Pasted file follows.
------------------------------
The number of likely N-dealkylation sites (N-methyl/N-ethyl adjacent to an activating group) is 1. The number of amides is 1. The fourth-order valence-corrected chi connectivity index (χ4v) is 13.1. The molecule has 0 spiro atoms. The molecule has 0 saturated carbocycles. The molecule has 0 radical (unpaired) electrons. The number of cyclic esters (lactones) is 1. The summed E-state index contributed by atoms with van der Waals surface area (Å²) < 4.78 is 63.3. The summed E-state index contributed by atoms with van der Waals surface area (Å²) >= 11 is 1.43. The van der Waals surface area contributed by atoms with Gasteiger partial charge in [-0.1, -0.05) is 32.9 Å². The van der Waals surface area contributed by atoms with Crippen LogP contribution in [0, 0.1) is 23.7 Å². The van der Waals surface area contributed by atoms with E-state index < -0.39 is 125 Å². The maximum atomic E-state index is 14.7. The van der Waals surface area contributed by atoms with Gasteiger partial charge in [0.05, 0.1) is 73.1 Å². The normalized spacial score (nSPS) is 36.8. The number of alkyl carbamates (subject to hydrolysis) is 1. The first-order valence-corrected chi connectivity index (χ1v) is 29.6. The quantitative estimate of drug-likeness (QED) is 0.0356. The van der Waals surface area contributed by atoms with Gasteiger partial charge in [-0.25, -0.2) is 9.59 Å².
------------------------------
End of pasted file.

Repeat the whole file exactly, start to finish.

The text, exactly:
The number of likely N-dealkylation sites (N-methyl/N-ethyl adjacent to an activating group) is 1. The number of amides is 1. The fourth-order valence-corrected chi connectivity index (χ4v) is 13.1. The molecule has 0 spiro atoms. The molecule has 0 saturated carbocycles. The molecule has 0 radical (unpaired) electrons. The number of cyclic esters (lactones) is 1. The summed E-state index contributed by atoms with van der Waals surface area (Å²) < 4.78 is 63.3. The summed E-state index contributed by atoms with van der Waals surface area (Å²) >= 11 is 1.43. The van der Waals surface area contributed by atoms with Gasteiger partial charge in [-0.1, -0.05) is 32.9 Å². The van der Waals surface area contributed by atoms with Crippen LogP contribution in [0, 0.1) is 23.7 Å². The van der Waals surface area contributed by atoms with E-state index < -0.39 is 125 Å². The maximum atomic E-state index is 14.7. The van der Waals surface area contributed by atoms with Gasteiger partial charge in [0.05, 0.1) is 73.1 Å². The normalized spacial score (nSPS) is 36.8. The number of alkyl carbamates (subject to hydrolysis) is 1. The first-order valence-corrected chi connectivity index (χ1v) is 29.6. The quantitative estimate of drug-likeness (QED) is 0.0356. The van der Waals surface area contributed by atoms with Gasteiger partial charge in [-0.25, -0.2) is 9.59 Å².